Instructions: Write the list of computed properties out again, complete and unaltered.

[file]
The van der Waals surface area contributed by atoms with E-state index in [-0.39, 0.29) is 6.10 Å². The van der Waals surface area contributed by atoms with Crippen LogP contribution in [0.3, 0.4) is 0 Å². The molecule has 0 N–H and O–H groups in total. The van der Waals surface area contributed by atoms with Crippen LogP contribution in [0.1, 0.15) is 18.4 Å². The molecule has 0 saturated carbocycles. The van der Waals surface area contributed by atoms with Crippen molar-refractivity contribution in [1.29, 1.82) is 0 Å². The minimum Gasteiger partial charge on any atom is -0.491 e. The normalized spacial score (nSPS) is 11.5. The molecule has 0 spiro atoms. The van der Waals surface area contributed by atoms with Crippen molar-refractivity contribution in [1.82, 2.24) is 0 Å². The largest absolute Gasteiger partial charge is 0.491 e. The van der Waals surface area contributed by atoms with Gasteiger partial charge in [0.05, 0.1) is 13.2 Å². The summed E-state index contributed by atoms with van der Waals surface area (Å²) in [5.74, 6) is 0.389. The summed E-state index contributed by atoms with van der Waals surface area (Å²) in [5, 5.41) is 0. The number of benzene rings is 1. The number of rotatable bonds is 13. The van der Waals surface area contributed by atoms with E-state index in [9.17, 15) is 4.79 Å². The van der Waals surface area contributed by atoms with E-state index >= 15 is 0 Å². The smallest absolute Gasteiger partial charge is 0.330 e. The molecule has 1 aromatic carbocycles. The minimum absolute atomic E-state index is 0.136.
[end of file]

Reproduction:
The van der Waals surface area contributed by atoms with E-state index in [-0.39, 0.29) is 6.10 Å². The van der Waals surface area contributed by atoms with Crippen LogP contribution in [0.3, 0.4) is 0 Å². The molecule has 0 N–H and O–H groups in total. The van der Waals surface area contributed by atoms with Crippen LogP contribution in [0.1, 0.15) is 18.4 Å². The molecule has 0 saturated carbocycles. The van der Waals surface area contributed by atoms with Crippen molar-refractivity contribution in [1.29, 1.82) is 0 Å². The minimum Gasteiger partial charge on any atom is -0.491 e. The normalized spacial score (nSPS) is 11.5. The molecule has 0 spiro atoms. The van der Waals surface area contributed by atoms with Crippen molar-refractivity contribution in [1.82, 2.24) is 0 Å². The largest absolute Gasteiger partial charge is 0.491 e. The van der Waals surface area contributed by atoms with Gasteiger partial charge in [0.05, 0.1) is 13.2 Å². The summed E-state index contributed by atoms with van der Waals surface area (Å²) in [5.74, 6) is 0.389. The summed E-state index contributed by atoms with van der Waals surface area (Å²) in [5, 5.41) is 0. The number of benzene rings is 1. The number of rotatable bonds is 13. The van der Waals surface area contributed by atoms with E-state index in [9.17, 15) is 4.79 Å². The van der Waals surface area contributed by atoms with E-state index >= 15 is 0 Å². The smallest absolute Gasteiger partial charge is 0.330 e. The molecule has 1 aromatic carbocycles. The minimum absolute atomic E-state index is 0.136.